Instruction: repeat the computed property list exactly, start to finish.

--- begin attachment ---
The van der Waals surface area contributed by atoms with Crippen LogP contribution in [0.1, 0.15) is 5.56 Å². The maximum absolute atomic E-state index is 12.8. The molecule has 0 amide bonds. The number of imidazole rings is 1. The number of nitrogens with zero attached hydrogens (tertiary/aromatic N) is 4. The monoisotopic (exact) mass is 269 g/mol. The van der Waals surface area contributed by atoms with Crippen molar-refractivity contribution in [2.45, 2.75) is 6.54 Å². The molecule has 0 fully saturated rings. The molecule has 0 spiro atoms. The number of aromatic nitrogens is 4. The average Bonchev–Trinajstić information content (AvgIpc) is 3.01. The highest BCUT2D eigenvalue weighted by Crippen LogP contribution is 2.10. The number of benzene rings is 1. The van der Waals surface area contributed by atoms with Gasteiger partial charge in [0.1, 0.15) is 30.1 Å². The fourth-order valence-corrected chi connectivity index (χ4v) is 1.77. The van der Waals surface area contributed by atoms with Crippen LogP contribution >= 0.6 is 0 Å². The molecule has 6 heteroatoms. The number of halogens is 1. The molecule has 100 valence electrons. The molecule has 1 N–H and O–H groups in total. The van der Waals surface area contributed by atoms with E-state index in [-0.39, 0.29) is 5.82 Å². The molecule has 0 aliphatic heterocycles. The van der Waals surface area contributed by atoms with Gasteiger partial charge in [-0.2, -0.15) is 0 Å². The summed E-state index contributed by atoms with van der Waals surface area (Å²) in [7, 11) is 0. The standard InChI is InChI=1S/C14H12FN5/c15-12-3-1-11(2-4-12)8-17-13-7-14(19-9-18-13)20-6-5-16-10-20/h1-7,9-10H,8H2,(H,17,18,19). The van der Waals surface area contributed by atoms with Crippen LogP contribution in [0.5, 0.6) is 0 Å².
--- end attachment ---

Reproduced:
The van der Waals surface area contributed by atoms with Crippen LogP contribution in [0.1, 0.15) is 5.56 Å². The maximum absolute atomic E-state index is 12.8. The molecule has 0 amide bonds. The number of imidazole rings is 1. The number of nitrogens with zero attached hydrogens (tertiary/aromatic N) is 4. The monoisotopic (exact) mass is 269 g/mol. The van der Waals surface area contributed by atoms with Crippen molar-refractivity contribution in [2.45, 2.75) is 6.54 Å². The molecule has 0 fully saturated rings. The molecule has 0 spiro atoms. The number of aromatic nitrogens is 4. The average Bonchev–Trinajstić information content (AvgIpc) is 3.01. The highest BCUT2D eigenvalue weighted by Crippen LogP contribution is 2.10. The number of benzene rings is 1. The van der Waals surface area contributed by atoms with Gasteiger partial charge in [0.1, 0.15) is 30.1 Å². The fourth-order valence-corrected chi connectivity index (χ4v) is 1.77. The van der Waals surface area contributed by atoms with Crippen LogP contribution >= 0.6 is 0 Å². The molecule has 6 heteroatoms. The number of halogens is 1. The molecule has 100 valence electrons. The molecule has 1 N–H and O–H groups in total. The van der Waals surface area contributed by atoms with E-state index in [-0.39, 0.29) is 5.82 Å². The molecule has 0 aliphatic heterocycles. The van der Waals surface area contributed by atoms with Gasteiger partial charge in [-0.2, -0.15) is 0 Å². The summed E-state index contributed by atoms with van der Waals surface area (Å²) in [7, 11) is 0. The standard InChI is InChI=1S/C14H12FN5/c15-12-3-1-11(2-4-12)8-17-13-7-14(19-9-18-13)20-6-5-16-10-20/h1-7,9-10H,8H2,(H,17,18,19). The van der Waals surface area contributed by atoms with Crippen LogP contribution in [0.5, 0.6) is 0 Å².